Australian Games Ratings

The aim of this page is to provide a brief overview of the changing standards of the MA15+ rating, and an explanation of what you can and cannot expect to find in our Games Censorship Database.

 

 

Games the database does contain

Every game banned by the Classification Board and Review Board.

 

Games that have been confiscated by the Australian Customs Service (ACS). Some of these may also have been Refused Classification by the Australian censors, while others were decided by customs themselves. The only way to document these titles is information supplied by you. Therefore, if customs have taken a game of yours then send the details in for inclusion in the database.

 

Games such as ENZAI: FALSELY ACCUSED and V-TECH MASSACRE that have been submitted by the Australian Communications and Media Authority. These are not named in the Classification Board's database, so identifying them can be a problem.

 

Games that were modified before submission to the Classification Board because the distributor feared censorship problems. For example GRAND THEFT AUTO IV and SCARFACE: THE WORLD IS YOURS.

 

Games that were the subject of controversy, but not censorship. These include films such as RULE OF ROSE and SPECIAL FORCE.

 

Games that came close to being banned such as SILENT HILL, and KINGPIN: LIFE OF CRIME.

 

We have attempted to separate those titles that were never banned by marking next to them with an *.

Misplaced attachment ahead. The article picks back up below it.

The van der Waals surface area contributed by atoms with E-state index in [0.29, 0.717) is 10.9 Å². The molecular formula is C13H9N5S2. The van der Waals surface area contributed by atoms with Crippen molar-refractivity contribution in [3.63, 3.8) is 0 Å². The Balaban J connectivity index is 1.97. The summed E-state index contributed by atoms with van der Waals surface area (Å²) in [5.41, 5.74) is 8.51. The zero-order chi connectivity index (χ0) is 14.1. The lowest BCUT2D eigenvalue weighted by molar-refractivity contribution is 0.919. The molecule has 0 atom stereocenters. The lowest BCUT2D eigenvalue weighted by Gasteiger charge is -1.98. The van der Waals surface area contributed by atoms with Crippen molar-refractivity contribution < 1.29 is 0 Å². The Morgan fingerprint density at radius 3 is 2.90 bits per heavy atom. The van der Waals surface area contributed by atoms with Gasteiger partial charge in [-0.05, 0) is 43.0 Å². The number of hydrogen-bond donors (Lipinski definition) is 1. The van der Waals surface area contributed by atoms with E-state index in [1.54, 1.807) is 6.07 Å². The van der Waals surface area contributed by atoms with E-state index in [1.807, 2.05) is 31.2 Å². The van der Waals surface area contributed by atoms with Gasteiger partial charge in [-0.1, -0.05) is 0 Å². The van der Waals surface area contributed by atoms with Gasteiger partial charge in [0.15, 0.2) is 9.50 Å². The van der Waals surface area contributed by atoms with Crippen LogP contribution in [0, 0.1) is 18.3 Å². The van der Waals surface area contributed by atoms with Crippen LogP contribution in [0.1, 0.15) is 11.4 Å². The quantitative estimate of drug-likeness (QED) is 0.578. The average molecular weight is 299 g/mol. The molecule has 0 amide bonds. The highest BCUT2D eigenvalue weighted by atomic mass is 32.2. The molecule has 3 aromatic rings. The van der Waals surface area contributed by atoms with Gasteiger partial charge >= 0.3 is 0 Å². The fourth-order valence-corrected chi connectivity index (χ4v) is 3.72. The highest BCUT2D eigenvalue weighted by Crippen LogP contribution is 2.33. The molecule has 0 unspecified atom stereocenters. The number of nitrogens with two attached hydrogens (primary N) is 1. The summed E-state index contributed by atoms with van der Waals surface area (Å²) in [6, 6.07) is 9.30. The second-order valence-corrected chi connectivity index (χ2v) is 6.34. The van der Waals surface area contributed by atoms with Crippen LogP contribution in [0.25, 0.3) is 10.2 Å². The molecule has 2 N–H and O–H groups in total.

Every other title has at on time or another been banned by the Australian censors, or confiscated by customs.

 

 

Games the database does not contain

Titles such as HARVESTER that no distributor would dare touch because of the lack of an adult rating. It is impossible to know what other games have been passed by due to this kind of self-censorship.

 

 

Changing rating standards

Computer game censorship was introduced into Australia on April 11th 1994 when the ACT government amended their legislation. Other State and Territory governments soon followed.

Despite a large percentage of game players being over 18, no provision was made for an R18+. The highest rating that a game could receive was, and still is MA15+.

The lack of an adult rating is behind virtually all the games censorship in Australia. Nearly every single title that has been modified or banned since 1994 would probably have been passed with an R18+ (equivalent to the Film Classification Guidelines). Likewise, the games submitted by the police that contain hardcore content should be easily accommodated in an X18+ category.

The guidelines were reviewed in 2002, and there was great hope that this would see the introduction of an R18+ rating. Unfortunately, this was not the case.

The new guidelines were introduced on March 30th 2003, with the top classification remaining at MA15+.

 

 

Games MA15+ History

The new and old MA15+ guidelines are reproduced below. You will notice that the standards for sex and nudity seem to have been slightly relaxed.

 

 

MA15+ rating: March 30, 2003 to Present

Impact Test
The impact of material classified MA/MA(15+) should be no higher than strong.
NOTE: Material classified MA/ MA( 15+) is considered unsuitable for persons under 15 years of age. It is a legally restricted category.

 

Classifiable Elements

 

 

MA15+ rating: April 1, 1994 to March 29, 2003

Computer Games or images classified 'MA(15+)' may not be sold, hired or demonstrated to persons under 15 years.

Material which falls into this category would contain elements likely to disturb, harm or offend those under 15 years to the extent that it should be restricted to those 15 years and over. Elements which might warrant this category would include:

 


 

 

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